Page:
Texas Instruments Earnings Call Nuggets: Gross Margin Outlook and Worldwide Growth
Gross Margin Outlook
Glen Yeung – Citi: Kevin, can you walk us through the gross margin expectations for the third quarter? Just what are the puts and takes on how you get to, what I think you call notable gross margin improvement in that quarter?
Kevin March – SVP and CFO: Yeah. Glen, I think what you’re going to see with legacy wireless declining by about $90 million next quarter; that lower margin revenue is going to be displaced by higher margin revenue with the form of Analog and Embedded Processing taken for bigger piece. In addition, with our growing backlog and higher revenue expectations for the quarter, we’ll be utilizing more of our factory capacity. So, as you kind of run through all that, I talked a moment ago about our operating expenditures would expect to be down a couple of percent quarter-over-quarter and our restructuring and acquisition cost to be about $100 million in the quarter. So, you squeeze that math on through and you’ll see that our gross profit margin will continue to increase as it has this last quarter.
Ron Slaymaker – VP, IR: Do you have a follow-on, Glen?
Glen Yeung – Citi: I do have a follow-on. If I look at your – and forgive me if I’m doing this math wrong, but I think I got it right. If I look at your revenues less wireless year-over-year in the June quarter, it was still actually a negative number, and I think based on your guidance, it will be positive in the third quarter. Question is, do you think that your revenues less wireless will actually be positive for the year?
Ron Slaymaker – VP, IR: Glen, I’ll let you try to extrapolate what we’ve done year-to-date out into the fourth quarter. Clearly, with the legacy wireless down as significantly as it will be in the third quarter, and we’ve said before that we expect it to be pretty much zero by the time we get into 2014. That variable was pretty much filled in for fourth quarter, but you can make some estimates on what the rest of the revenue could look like to make the assessment of whether we are going to be up overall without legacy wireless.
James Covello – Goldman Sachs & Company, Increase: Ron, first, if I could just ask this, the improvement that we’re seeing across the industry in the comms business early stages, could you offer some perspective on that, and how long do you think that potential last, what the puts and takes there would be?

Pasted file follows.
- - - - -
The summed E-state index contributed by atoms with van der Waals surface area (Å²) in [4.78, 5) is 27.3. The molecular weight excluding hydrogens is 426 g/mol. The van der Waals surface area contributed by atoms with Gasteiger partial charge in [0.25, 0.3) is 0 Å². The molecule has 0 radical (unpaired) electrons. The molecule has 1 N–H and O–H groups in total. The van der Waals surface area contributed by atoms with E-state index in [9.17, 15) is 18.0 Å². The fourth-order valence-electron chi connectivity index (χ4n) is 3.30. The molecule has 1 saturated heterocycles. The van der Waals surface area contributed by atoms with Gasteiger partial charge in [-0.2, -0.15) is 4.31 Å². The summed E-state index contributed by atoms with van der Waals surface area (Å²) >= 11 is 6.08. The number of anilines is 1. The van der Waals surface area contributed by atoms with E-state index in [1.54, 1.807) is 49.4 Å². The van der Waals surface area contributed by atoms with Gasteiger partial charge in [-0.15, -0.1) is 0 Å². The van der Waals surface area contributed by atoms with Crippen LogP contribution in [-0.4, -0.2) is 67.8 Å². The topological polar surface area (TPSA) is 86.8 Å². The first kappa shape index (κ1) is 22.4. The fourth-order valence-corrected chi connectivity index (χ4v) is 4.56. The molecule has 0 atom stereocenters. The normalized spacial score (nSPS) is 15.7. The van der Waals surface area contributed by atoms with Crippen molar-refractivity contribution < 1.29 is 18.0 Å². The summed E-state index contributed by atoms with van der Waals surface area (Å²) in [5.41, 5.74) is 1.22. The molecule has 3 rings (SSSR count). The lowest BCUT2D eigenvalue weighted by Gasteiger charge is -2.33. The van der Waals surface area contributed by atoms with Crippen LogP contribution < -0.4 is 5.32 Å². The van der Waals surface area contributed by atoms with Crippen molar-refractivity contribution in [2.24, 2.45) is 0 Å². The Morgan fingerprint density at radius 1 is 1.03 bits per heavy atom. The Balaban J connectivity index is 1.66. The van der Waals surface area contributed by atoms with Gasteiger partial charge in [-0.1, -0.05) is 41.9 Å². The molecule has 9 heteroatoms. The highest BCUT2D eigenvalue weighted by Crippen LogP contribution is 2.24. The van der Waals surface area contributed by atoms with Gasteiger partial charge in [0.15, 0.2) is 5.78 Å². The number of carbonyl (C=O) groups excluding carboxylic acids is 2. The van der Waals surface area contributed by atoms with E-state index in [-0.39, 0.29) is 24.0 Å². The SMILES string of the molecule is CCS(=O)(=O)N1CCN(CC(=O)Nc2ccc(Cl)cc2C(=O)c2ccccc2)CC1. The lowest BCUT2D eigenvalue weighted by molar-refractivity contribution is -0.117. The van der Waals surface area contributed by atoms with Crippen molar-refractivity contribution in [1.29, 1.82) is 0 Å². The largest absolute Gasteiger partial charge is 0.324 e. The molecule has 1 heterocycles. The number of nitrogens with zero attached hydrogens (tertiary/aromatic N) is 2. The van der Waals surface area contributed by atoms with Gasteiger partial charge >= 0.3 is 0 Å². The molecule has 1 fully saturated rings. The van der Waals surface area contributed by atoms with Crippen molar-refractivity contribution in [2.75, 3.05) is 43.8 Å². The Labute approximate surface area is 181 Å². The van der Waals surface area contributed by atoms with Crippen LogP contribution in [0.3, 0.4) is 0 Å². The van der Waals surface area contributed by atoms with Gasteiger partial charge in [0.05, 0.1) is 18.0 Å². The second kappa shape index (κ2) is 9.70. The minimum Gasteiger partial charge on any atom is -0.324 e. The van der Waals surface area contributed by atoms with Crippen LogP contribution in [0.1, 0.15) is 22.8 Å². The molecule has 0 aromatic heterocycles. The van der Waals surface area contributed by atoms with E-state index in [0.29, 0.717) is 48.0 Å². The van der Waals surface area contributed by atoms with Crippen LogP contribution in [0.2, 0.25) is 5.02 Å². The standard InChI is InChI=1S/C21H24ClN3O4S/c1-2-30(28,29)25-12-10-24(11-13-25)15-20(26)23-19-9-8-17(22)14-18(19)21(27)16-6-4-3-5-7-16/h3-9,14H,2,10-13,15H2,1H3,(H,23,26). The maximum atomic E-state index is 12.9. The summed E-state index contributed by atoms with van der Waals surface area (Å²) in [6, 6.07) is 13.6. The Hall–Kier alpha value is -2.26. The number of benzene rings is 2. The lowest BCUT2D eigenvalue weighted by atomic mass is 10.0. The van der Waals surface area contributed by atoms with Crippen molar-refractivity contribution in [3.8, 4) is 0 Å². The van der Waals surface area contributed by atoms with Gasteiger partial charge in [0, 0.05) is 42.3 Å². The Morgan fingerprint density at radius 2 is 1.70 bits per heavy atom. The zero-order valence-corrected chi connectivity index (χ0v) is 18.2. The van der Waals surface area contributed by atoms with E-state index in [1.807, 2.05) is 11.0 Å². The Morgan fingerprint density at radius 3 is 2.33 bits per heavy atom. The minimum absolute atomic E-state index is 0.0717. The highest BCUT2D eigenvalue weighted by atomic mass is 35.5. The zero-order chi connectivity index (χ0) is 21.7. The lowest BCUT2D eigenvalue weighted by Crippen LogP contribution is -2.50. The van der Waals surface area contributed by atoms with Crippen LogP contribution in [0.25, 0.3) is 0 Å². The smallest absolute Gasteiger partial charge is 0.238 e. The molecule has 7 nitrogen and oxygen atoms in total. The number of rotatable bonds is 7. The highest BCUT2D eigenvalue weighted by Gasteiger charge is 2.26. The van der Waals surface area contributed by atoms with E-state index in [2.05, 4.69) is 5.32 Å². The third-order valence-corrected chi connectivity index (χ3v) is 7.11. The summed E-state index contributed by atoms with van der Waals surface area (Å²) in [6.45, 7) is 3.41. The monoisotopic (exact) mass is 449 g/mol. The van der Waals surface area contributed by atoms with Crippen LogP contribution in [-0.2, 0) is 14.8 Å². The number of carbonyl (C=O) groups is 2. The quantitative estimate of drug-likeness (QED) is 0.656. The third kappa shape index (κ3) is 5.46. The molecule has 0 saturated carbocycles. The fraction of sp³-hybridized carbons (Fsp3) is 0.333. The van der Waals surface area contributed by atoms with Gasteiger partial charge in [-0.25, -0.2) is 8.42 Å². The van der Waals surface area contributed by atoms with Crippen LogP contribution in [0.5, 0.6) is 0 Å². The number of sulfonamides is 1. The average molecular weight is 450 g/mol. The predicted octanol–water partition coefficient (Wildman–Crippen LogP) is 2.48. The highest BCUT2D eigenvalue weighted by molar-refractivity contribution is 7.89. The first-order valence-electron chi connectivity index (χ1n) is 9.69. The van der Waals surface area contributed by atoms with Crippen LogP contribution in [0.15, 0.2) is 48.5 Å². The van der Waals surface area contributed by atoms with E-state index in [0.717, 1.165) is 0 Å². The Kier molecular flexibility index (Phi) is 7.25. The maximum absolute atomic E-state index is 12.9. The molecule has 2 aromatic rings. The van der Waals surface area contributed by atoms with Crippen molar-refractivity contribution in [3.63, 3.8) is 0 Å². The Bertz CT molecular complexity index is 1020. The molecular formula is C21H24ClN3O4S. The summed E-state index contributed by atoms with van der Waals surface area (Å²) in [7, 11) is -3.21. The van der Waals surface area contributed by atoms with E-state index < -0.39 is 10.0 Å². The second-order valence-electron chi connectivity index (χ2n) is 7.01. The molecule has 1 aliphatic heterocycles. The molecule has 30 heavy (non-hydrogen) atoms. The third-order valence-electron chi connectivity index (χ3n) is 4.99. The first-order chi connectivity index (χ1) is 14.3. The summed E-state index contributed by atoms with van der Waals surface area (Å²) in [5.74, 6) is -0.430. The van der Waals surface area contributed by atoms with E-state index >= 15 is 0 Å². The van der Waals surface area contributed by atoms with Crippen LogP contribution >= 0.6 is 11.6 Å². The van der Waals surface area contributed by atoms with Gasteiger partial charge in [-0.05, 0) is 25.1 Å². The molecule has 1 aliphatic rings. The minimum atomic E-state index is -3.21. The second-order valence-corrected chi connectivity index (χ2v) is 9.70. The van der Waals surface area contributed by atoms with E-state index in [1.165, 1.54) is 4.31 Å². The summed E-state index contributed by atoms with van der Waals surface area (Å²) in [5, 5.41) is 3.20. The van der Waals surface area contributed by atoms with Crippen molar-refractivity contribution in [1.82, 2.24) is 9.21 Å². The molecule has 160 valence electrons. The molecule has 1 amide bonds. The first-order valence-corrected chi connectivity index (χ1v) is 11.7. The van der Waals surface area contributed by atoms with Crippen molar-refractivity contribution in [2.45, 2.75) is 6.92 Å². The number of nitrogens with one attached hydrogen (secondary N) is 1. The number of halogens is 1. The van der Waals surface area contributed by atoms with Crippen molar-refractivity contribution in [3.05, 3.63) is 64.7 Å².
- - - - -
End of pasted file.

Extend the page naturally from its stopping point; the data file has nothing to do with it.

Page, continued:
Ron Slaymaker – VP, IR: I think you’re talking specifically about infrastructure there. So, I believe that’s what my comments would be.
James Covello – Goldman Sachs & Company, Increase: Sure.
Ron Slaymaker – VP, IR: We’ve actually seen pretty broad growth across geographies. It is being led by North America, and it’s been led by some of the players (that late) last year in terms of operators announced that they would be doing capital spending increases this year. So, after several quarters of, what I’ll say is, not a lot of activity, we did see real results in third quarter. But again, it was broader than North America. Looking into the back half of the year, I think we’re still optimistic that – well, actually first of all, let me say that what we’re seeing in North America is a combination of continued WCDMA deployment, but also accelerating LTE deployments as well. So again, as you know, we play quite strongly across both the new LTE technology as well as the more entrenched WCDMA. So we’re seeing strength on the combination. In terms of China, we like many other people are waiting to see the impact of – and whether in fact, we will see second half deployments, but clearly that’s our expectation. We’ve seen some activity – more so from the standpoint of customers getting prepped for that in Japan. But we haven’t actually seen the bigger lift, and I think that’s pretty much consistent with at least my understanding of what other players have been describing as well there. Do you have a follow-on, Jim?
James Covello – Goldman Sachs & Company, Increase: I apologize if I missed this because I got cut off briefly. But did you say what your plans for (indiscernible) quantities for the back half of the year (indiscernible)?
Kevin March – SVP and CFO: Jim, I’ve not heard your question correctly. I think you were asking what our plans were for factory loadings on the back half of the year versus the first half. Clearly, our loadings have been stepping up. Second quarter was higher than first and we would expect third quarter to be higher than second on the basis of our growing backlog. Beyond that we don’t have enough visibility to really comment on what the fourth quarter might look like. And so, we’ll wait another 60 to 90 days before we comment on that.
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